Apple supplier Foxconn, which has announced a $10 billion investment in Wisconsin, has been hailed by President Trump as “one of the truly great companies of the world.”

Industry observers are more skeptical of the Taiwanese company’s accomplishments, highlighting Foxconn’s poor record on worker rights, its goal of replacing workers with robots, and a history of grand promises that don’t always play out.

“American workers should be wary,” said Eli Friedman, associate professor of international and comparative labor at Cornell University, adding that Foxconn had a history of getting “headlines that rarely match the reality.”

He pointed to an announcement in 2013 by Foxconn of plans to build a $30 million plant in Pennsylvania that have so far not come to fruition.

Foxconn told CNN that its interest in Pennsylvania remains strong, but the state government has not yet been able to commit to the level of support necessary to make the project “economically viable.”

The Wisconsin factory, meanwhile, will create 3,000 jobs with the potential to grow to 13,000, Foxconn added. The state’s governor said it should be completed by 2020.

Hiring robots, not workers

In 2011, following a spate of worker suicides that sent Foxconn’s reputation plummeting and made it a prime example among Chinese workers of poor labor conditions, CEO Terry Gou made a promise.

The Taiwanese business magnate said his company would employ 1 million robots over the next three years, moving humans away from the production lines where their labor — on Apple iPhones and other high-end electronics — had made him a billionaire.

While one factory cut 60,000 jobs last year thanks to automation, according to the South China Morning Post, Gou’s dream of a robot workforce has been slow to materialize.

But his support for automation has not waned. Christopher Balding, a professor of economics at Peking University, said the Wisconsin plan fits with Foxconn’s strategy of pursuing automation to counter rising labor and transport costs related to manufacturing in China.

Balding said it made no difference to Foxconn whether it employed a robot in China, or a robot in the U.S.

“Three thousand jobs to Foxconn is irrelevant, so if they’re going to be doing that in the U.S., it’s not going to be people on production lines building TVs, it’s going to be a small number of people watching robots build TVs.”

Friedman said that Foxconn had a history of “taking steps to invest in robotics which allowed them to stop hiring people” as wages rose in China.

Foxconn said it has been investing in automation for many years but expected to “maintain significant employee levels throughout our global operations.”

Worker woes

Foxconn’s tactics have been good for the company’s bottom line, but not so much for workers, say its critics.

“Work in general at Foxconn is extremely taxing, extremely monotonous and has an extremely high burnout rate,” said Keegan Elmer, a researcher at the Hong Kong-based China Labor Bulletin.

The company has also been accused of undercutting minimum wage laws and benefits protections by hiring young “interns,” some of them underage high school students, to work on production lines.

In 2012, New York-based China Labor Watch found children as young as 14 were forced to work in Foxconn factories by technical colleges or they would not graduate. An audit of the company by the Fair Labor Association found that “in 2011, 2.7% of the workforce of Foxconn Group consisted of interns, an average of 27,000 interns per month.”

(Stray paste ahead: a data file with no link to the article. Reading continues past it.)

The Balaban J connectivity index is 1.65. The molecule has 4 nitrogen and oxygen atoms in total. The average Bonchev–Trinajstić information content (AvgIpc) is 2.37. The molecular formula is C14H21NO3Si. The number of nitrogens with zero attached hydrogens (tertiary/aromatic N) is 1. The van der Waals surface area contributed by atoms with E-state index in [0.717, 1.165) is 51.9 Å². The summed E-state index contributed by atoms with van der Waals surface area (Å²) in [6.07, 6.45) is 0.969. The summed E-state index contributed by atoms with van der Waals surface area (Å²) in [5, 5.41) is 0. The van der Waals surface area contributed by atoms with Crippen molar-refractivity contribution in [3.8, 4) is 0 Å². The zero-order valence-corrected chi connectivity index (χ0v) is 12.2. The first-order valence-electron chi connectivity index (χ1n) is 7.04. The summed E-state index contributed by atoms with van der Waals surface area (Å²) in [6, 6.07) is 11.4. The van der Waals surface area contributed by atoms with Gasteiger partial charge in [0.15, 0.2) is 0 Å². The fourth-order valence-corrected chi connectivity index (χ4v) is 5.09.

“Our assessors found that interns worked both overtime and night shifts, violations of the regulations governing internships,” the report said.

An investigation by Foxconn in 2012, soon after the China Labor Watch report, found that underage workers had been employed, which the company described as a “violation of Foxconn policy,” adding that “immediate steps have been taken” to stamp the practice out.

Analysts said that while underage workers have been largely phased out, the use of low-paid interns continues. This month, a university in northeastern Liaoning province admitted students had been told they could not graduate unless they completed a three-month placement at a Foxconn plant.

Foxconn told CNN it does run internship programs in partnership with local governments and some colleges in China, but said interns receive the same pay as entry-level employees and can leave whenever they choose.

“We comply fully with all relevant laws and regulations in the implementation of this program,” the company added.

Not the jobs Trump promised

During the election campaign, Trump harkened back to the glory days of U.S. manufacturing — when unionized workers enjoyed high-paying jobs on assembly lines churning out cars and washing machines.

But Cornell’s Friedman was skeptical Foxconn could provide Wisconsin workers anything of the sort.

“Even in the best case scenario, there’s not that much to get excited about a Foxconn job in the U.S.,” he said. “These are not going to be the kinds of good jobs Donald Trump has been promising.”

However, Balding said the jobs would likely be skilled and well paid due to the complexities of overseeing automated production lines, but he too was doubtful the company would bring anything like the level of employment it provides at its factories in China to the U.S.

“When they talk about three thousand jobs in Wisconsin, that’s a lot of jobs for a single plant, in China it’s not even a rounding error,” he said.